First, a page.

What do dog food and risk management have in common? Lootok’s Demand Model®
“Nothing happens until someone sells something to someone.” Thomas J. Watson (1874–1956), Chairman and CEO, IBM
Would a company sell a product or service that no one wanted? It’s an absurd question with a simple answer: absolutely not. You need demand. People have to want what you’re offering. At Lootok, we apply this same basic principle to risk management, business continuity, and crisis management programs.
Of course, most practitioners—people like you and me—see the value and the importance of their role in such services. But if you go outside this tight circle, demand quickly wanes. Rather than march to a linear project plan or industry standard, let demand drive the pace of progress.
Before you rollout, change, or update a global program, begin by assessing demand. Organizations tend to prefer immediate success and tangible artifacts (e.g., risk assessment or business impact analysis), but if you think of your program as a business, assessing demand would be the first thing you would do.
Out of this concept came Lootok’s Demand Model®, developed and refined over the past decade.
A basic business concept as risk model
The Chief Risk Officer (CRO) of a global pet food company was eager to rollout a global business continuity management program. With the goal of protecting his people, products, and profits, he quickly turned to industry standards, best practices, and maturity models. That makes sense and sounds right. Right? It does, except it is the worst approach to building and maintaining a successful, sustainable program.
First, all of his goals and strategies were based on him, not his community (i.e., the end-user; the buyer). It is called egocentric thinking. He defined what he wanted to do and what he thought was good for the organization. He had no idea what the various end-users thought or cared about. This is a common challenge; we tend to see our programs through our own eyes and the role we play. But what is the incentive for the end-user?
Second, he fell into the planning fallacy trap. His plans and timelines were simple and linear, too optimistic. It is called positive illusion. Overconfidence is rewarded in the marketplace and within organizations. When you hear a leader say, “we will do abc this year, xyz next year,” you know they are thinking linearly and do not appreciate how unknown and disruptive the future is. Overconfidence is a program killer.
Third, there was no perceived need (demand) for the global program. No one was begging for us to come or was even inquiring about BCM. In a world of doing-more-with-less, program atrophy, limited attention spans, and budget erosion, good ideas often don’t make it. The CRO needed to create a strong demand or go bust.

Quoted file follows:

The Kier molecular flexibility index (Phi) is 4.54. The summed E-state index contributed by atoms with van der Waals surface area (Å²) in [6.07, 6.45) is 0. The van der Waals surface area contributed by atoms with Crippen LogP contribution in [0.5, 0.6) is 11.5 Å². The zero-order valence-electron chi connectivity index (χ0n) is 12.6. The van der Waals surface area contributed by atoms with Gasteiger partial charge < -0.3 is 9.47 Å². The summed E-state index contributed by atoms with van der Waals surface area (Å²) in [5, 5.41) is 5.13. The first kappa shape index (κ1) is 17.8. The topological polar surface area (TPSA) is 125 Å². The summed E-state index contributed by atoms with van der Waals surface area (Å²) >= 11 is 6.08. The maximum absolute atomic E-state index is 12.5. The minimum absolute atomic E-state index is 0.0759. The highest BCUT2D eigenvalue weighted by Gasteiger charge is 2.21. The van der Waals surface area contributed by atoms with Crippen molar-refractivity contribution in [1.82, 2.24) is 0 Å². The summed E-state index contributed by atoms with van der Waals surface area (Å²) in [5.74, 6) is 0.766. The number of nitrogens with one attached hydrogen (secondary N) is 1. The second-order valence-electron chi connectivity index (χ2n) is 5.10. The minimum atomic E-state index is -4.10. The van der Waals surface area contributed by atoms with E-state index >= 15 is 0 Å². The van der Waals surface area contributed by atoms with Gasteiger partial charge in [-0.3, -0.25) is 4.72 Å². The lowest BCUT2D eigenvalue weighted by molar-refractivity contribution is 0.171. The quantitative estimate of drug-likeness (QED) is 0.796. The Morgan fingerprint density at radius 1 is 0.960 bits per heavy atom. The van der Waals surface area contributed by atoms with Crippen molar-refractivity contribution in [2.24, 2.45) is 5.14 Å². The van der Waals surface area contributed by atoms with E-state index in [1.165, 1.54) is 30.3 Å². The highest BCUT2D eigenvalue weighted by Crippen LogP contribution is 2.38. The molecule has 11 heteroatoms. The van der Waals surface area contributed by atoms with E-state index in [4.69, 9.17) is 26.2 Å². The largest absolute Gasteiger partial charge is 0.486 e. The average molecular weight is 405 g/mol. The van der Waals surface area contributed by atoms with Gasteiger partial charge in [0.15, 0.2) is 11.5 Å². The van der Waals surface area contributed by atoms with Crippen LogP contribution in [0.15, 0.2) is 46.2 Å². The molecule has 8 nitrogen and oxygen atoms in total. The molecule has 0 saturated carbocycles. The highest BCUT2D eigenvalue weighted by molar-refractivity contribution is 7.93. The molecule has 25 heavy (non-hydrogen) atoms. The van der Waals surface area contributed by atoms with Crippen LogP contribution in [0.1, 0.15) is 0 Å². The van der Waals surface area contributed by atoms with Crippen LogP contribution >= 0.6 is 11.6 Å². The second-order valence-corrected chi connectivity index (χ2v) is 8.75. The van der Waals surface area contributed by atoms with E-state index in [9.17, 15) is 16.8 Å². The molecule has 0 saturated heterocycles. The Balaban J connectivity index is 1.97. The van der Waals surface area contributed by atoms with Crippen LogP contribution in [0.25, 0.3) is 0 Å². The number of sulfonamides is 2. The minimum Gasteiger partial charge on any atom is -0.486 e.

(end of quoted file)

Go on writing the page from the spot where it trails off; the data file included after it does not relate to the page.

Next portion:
We stopped him and asked a question that would change his entire approach to his program.
How did you sell dog food to Brazil for the first time?
When the company entered Brazil there were millions of dogs and a culture set on feeding dogs table scraps, but dog food didn’t exist. The company’s go-to market strategy wasn’t to offer dog food that promised shiny coats, good breath, or strong teeth. The company didn’t offer vitamins or pet insurance. These types of products are for sophisticated buyers and mature markets.
To penetrate emerging markets, you need to solve a problem (real or perceived) with a simple solution. For dog owners, table scraps lead to a broad variety of messy intestinal “outcomes.” But if your dog eats dog food, it is a lot easier to clean up after him. Problem solved, and demand created. Once you have demand, you can then increase sophistication and service options. But first you need strong demand, brand, and reputation.
Then came our second question that would change how much and how fast he would go.
How did you build a presence in Brazil?
Did you build a factory right away (the build-it-and-they-will-come model)? Of course not. Market presence increased with demand and success:
- First distributed through a business partner;
- As sustainable sales grew, opened a sales site;
- As sustainable sales grew, opened a warehouse;
- As sustainable sales grew, opened a factory.
By growing with demand, the company learned about the market in digestible amounts with a lot less risk.
Lootok’s Demand Model®
The Demand Model® is based on the idea that it is futile to roll out an initiative until participants understand what it will do and want to do it. Participants can be a person, function, region, division, segment, or brand. It depends on what you want to measure.
The model begins with categorizing and positioning participants along a continuum, grading their awareness, acceptance, and enthusiasm for the various risk management, crisis management, and business continuity services and products being offered. Five categories of participants comprise this portion of the model: